But it wasn’t until her red-headed farmer married a village girl — Hannah, the preacher’s daughter, although she looked a good deal more like Mr. Rollins than she looked like the preacher — that Willa, herself, realized that she was a Witch. Willa’d been glad to hear of his marriage; she’d left the farmer a long time ago and they’d remained friends. He still supplied her with some of the best pot around and she knew that he needed a wife on the farm.
The wedding was a village affair; Willa wasn’t invited, but, then, she hadn’t expected to be. The bride insisted that people throw rice, although rice was scarce as coffee in those days; transporting it up from the south was almost prohibitively expensive, especially as “the south” (as in, a place warm enough to grow rice), kept moving farther and farther away. And the minister objected that fertility came from praying to God, not from throwing food, but Hannah would have it and her mother insisted that the minister pay for it. He reluctantly agreed: Hannah had never been his favorite child, but appearances mattered and he told the acolytes to sweep it up after the procession and to be sure to keep the birds away. If nothing else, he could rent it to future couples for their weddings.
Things hadn’t gone well. An historic murder of crows showed up as soon as the first grain of rice hit the ground and the birds immediately pecked up every single bit. The happy couple was off to the parish hall, but the minister watched a small fortune in rice disappear into the crows’ stomachs and he turned crimson with anger. There wouldn’t even be so many crows around if it weren’t for that woman who ran the pot store. She was an unbeliever and it was her kind that drew God’s wrath in the form of bitter winters, expensive rice, and wives who had affairs.
The very next morning he and Hannah appeared at the door of the pot store. Willa was surprised. Hannah usually slipped in just before closing to buy her pot, slyly suggesting that Willa not mention that she’d been there, and Willa assumed that, now, Hannah would have all the pot she wanted. And the minister had never come to her store.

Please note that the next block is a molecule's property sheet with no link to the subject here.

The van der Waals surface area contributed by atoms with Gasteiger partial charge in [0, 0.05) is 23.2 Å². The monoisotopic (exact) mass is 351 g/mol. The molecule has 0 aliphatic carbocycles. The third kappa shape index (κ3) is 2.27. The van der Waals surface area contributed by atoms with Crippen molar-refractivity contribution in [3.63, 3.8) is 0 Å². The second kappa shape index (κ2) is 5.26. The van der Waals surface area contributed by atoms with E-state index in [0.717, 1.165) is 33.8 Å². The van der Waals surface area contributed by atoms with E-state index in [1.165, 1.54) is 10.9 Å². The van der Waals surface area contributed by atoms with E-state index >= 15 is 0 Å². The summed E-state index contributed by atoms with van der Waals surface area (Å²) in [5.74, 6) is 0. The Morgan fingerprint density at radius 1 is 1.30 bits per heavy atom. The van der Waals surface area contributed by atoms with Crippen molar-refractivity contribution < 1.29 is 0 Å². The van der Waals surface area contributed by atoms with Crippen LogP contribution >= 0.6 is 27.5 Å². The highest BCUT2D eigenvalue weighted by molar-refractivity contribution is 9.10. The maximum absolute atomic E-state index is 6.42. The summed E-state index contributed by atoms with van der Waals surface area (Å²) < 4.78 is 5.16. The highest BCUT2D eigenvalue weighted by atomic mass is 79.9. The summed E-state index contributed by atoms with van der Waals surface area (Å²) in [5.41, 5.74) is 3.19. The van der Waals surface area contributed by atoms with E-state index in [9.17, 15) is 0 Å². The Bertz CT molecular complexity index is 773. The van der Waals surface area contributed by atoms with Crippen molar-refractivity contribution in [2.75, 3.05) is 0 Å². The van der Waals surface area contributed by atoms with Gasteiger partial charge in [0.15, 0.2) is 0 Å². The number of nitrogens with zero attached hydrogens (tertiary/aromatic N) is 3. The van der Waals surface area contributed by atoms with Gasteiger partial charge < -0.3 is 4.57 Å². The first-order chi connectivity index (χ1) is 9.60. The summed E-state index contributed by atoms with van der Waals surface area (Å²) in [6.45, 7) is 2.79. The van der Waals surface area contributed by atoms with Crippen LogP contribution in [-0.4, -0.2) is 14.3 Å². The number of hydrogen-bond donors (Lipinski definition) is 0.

“Can I help you?” Willa asked, petting the crow on her shoulder who was suddenly agitated.
“You can pay for my rice,” the minister said. “Go on, tell her, girl!”
Hannah squared her shoulders and said, “I know you’re jealous. I married the only man you’ve ever loved. You sent your crows to eat all the rice at my wedding. You don’t want me to have his children, do you? Your birds ate up all my fertility!”
Willa was, for once in her life, speechless. She didn’t even think to say “crow crap,” although, later, she wished that she had.
“You’ll have to pay for the rice,” the minister insisted. “I’ll have your shop shut down. I’ll take your house on the edge of the village. I’ll have every bird in this entire town shot.”
Willa shrugged. “The crows ate your rice. Go ask them for it. I won’t pay you a penny and you’ll never have a grandchild to dandle at your knee. Not that this girl’s children would have been your heirs, at any rate.”
“Witch!” the minister yelled, pointing at Willa and shaking with anger.
“Witch!” Hannah yelled, knowing at last that all the whispered stories were true.
“Yes,” said Willa. “I am. I am a Witch. I am beloved of the crows. I am a woman beneath the Moon, robed in magic, a practitioner of the Old Ways. I am a Witch. And now you need to leave my store.”
Her crow spread its wings.
It was a few years later that the winters became so bad that the birds had to abandon the town. They could fly south, but Willa was old, and arthritic, and couldn’t leave. Her familiar stayed on her shoulder until the very last crow had gone. Then that ancient bird went out and found Willa a brown, shiny seed, gave a heartbroken caw, and flew away. Willa called her brother, Wesley, who had become a mason.
And it was Wesley who carved the stone and Wesley who came and found Willa after she’d eaten the seed. It was Wesley who buried her in the forest, beneath the stone she’d wanted, and it was Wesley who placed a red glass bead, an old penny, and a bit of shiny gum wrapper on her breast for the archeologists to find all those years later.
That oddly-early Spring, when his granddaughter was born, Wesley said, “I think that you should name her Corneille.”
Corneille had a daughter, who had a daughter, who had a daughter, who had a daughter who grew up to take pictures on archeological digs. She had shiny black hair, as dark as crow’s wings, and she could always seem to find things when they went missing.
Picture found here.